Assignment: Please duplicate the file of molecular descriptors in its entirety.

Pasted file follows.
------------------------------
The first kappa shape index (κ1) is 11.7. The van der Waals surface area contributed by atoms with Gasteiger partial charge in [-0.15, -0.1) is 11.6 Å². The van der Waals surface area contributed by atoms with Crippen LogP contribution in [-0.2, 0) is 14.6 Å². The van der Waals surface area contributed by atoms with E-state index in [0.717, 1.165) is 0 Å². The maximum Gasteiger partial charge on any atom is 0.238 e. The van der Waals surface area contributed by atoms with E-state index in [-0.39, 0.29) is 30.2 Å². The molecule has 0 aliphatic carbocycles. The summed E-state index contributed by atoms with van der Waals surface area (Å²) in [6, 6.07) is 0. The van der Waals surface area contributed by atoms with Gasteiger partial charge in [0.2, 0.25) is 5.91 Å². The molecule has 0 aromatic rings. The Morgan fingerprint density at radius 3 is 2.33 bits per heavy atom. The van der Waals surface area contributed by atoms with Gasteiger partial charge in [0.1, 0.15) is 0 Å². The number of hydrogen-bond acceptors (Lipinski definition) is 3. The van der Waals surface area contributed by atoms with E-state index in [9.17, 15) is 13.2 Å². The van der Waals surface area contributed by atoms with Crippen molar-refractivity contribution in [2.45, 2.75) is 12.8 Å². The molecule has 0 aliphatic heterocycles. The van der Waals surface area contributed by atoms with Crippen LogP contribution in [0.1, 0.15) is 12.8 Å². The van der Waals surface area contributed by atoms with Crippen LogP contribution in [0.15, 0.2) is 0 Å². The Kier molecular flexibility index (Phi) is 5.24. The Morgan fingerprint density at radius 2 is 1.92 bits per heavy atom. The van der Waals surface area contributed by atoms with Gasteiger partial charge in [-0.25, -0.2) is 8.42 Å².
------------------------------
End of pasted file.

The first kappa shape index (κ1) is 11.7. The van der Waals surface area contributed by atoms with Gasteiger partial charge in [-0.15, -0.1) is 11.6 Å². The van der Waals surface area contributed by atoms with Crippen LogP contribution in [-0.2, 0) is 14.6 Å². The van der Waals surface area contributed by atoms with E-state index in [0.717, 1.165) is 0 Å². The maximum Gasteiger partial charge on any atom is 0.238 e. The van der Waals surface area contributed by atoms with E-state index in [-0.39, 0.29) is 30.2 Å². The molecule has 0 aliphatic carbocycles. The summed E-state index contributed by atoms with van der Waals surface area (Å²) in [6, 6.07) is 0. The van der Waals surface area contributed by atoms with Gasteiger partial charge in [0.2, 0.25) is 5.91 Å². The molecule has 0 aromatic rings. The Morgan fingerprint density at radius 3 is 2.33 bits per heavy atom. The van der Waals surface area contributed by atoms with Gasteiger partial charge in [0.1, 0.15) is 0 Å². The number of hydrogen-bond acceptors (Lipinski definition) is 3. The van der Waals surface area contributed by atoms with E-state index in [9.17, 15) is 13.2 Å². The van der Waals surface area contributed by atoms with Crippen molar-refractivity contribution in [2.45, 2.75) is 12.8 Å². The molecule has 0 aliphatic heterocycles. The van der Waals surface area contributed by atoms with Crippen LogP contribution in [0.1, 0.15) is 12.8 Å². The van der Waals surface area contributed by atoms with Crippen LogP contribution in [0.15, 0.2) is 0 Å². The Kier molecular flexibility index (Phi) is 5.24. The Morgan fingerprint density at radius 2 is 1.92 bits per heavy atom. The van der Waals surface area contributed by atoms with Gasteiger partial charge in [-0.25, -0.2) is 8.42 Å².